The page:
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Soundwave said:

If maintaining user confidence is based upon your late gen software support though it does not match up with the reality of the sales trends we see. 

We clearly see the GBA, GCN, XBox (original), Wii U not get 5 years of consistent software support, yet there is no impact whatsoever on the successor system, if anything it looks like the successor system to a modern console actually does better, lol.

To me this is one of those things that gets drilled into game enthusiasts heads because of the "legend of Sega". It's like adults who make up all kinds of falsehoods to scare kids (like you'll lose your eyes if you sit too close to a TV).

In all honesty the truth is the Sega situation was unique and singular and is not really relevant to Nintendo or Microsoft or Sony. 

A MS/Sony/Nintendo system having an extra year of support or a year less, does not really make a large impact on the company in the big picture. 

Continued success in the market is predicated on high level of execution during console transitions. A company that can do that will have continued success by and large. 

Pertaining specifically to Nintendo, none of their company ups/downs are really related to how long any platform was supported for. Their problems pretty much all stem from bad decision making during console transitions which then manifest into problems the company has to deal with for the next 4-5 years. 

Not using CDs for N64, making a Wily Wonka purple lunchbox design for 5-year-olds for a console, betting the farm on a 3D gimmick and Nintendogs to be worth $250 to people, betting on a tablet controller that didn't do anything really for game play, not seeing the writing on the wall for the casual market when smartphones started to take over the industry, etc. etc. are Nintendo's chief mistakes. Not "well they supported this particular system 1 year less than otherwise". 

You can say that for every successful system ever. Could Nintendo have sold 10 million copies of Super Mario World on the NES? Yes. Could Sony have sold 10 million copies of Uncharted on the PS2? Yes. Would those games have been better off in that situation? No. 

To understand the importance of supporting an existing machine, you have to look at examples in the past that did it succesfully. Those we have are the PS2 and the Game Boy, these existed side by side in parallel with a new generation, and sold well for a long time. The success of these consoles solidified the respective company's presence in the market. The Wii, at the volume of sales that it made, was such a potential for that form of execution.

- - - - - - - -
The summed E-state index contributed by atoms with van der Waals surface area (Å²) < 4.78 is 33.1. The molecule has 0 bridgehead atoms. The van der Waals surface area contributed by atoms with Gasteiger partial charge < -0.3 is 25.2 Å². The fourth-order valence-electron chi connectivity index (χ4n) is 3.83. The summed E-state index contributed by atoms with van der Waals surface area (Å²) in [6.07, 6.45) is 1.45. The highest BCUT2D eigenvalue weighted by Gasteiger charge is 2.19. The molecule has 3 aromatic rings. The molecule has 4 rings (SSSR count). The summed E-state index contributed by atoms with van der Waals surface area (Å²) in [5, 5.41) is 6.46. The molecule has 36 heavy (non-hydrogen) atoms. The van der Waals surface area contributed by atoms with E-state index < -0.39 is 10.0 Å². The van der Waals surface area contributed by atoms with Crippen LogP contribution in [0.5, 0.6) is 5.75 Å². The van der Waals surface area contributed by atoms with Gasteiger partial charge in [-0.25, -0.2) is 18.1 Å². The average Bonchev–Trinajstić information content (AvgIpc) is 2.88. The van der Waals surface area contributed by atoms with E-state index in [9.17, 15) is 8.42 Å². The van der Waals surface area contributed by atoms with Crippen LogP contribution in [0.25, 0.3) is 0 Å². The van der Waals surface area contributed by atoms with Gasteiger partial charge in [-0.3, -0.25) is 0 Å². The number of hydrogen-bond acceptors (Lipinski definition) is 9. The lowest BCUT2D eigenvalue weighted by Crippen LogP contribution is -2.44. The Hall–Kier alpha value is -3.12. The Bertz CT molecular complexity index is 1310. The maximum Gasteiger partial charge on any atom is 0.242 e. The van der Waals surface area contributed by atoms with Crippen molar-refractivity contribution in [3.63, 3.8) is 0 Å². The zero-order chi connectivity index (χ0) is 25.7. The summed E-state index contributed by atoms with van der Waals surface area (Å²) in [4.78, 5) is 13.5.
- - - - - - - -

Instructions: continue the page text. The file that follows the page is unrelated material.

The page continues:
The converse is also true. To understand the sunk cost of supporting a poor successor, we need to look at examples that failed in the past. For that, we have the Saturn, the Cube and the WiiU. They all were given almost complete resources to continue the legacy and caused great losses to their respective platform holders.

For that reason, the formula is clearly non-binary. In some cases, in hindsight, it becomes crystal clear what direction was winner and which was not. In the case of the WiiU, it would have been better for Nintendo to support the Wii much stronger while launching the U in parallel, by dedicating less resources to it in one shot. You're a gamer, so you understand what happens when using a rare powerful move into nothingness, only to lose the potential that move would have if used in the right moment. I play league, so the comparison would be the use of the Ultimate. If putting all resources on the successor is like an all-in, an ultimate, then the making games only for the U would be like using your ult into nothing. But with the Switch, putting all the resources on it was like using an ult in a teamfight and making a pentakill.

Therefore, it is case by case, and my solution (a unified framework) eliminates all the problems at the root.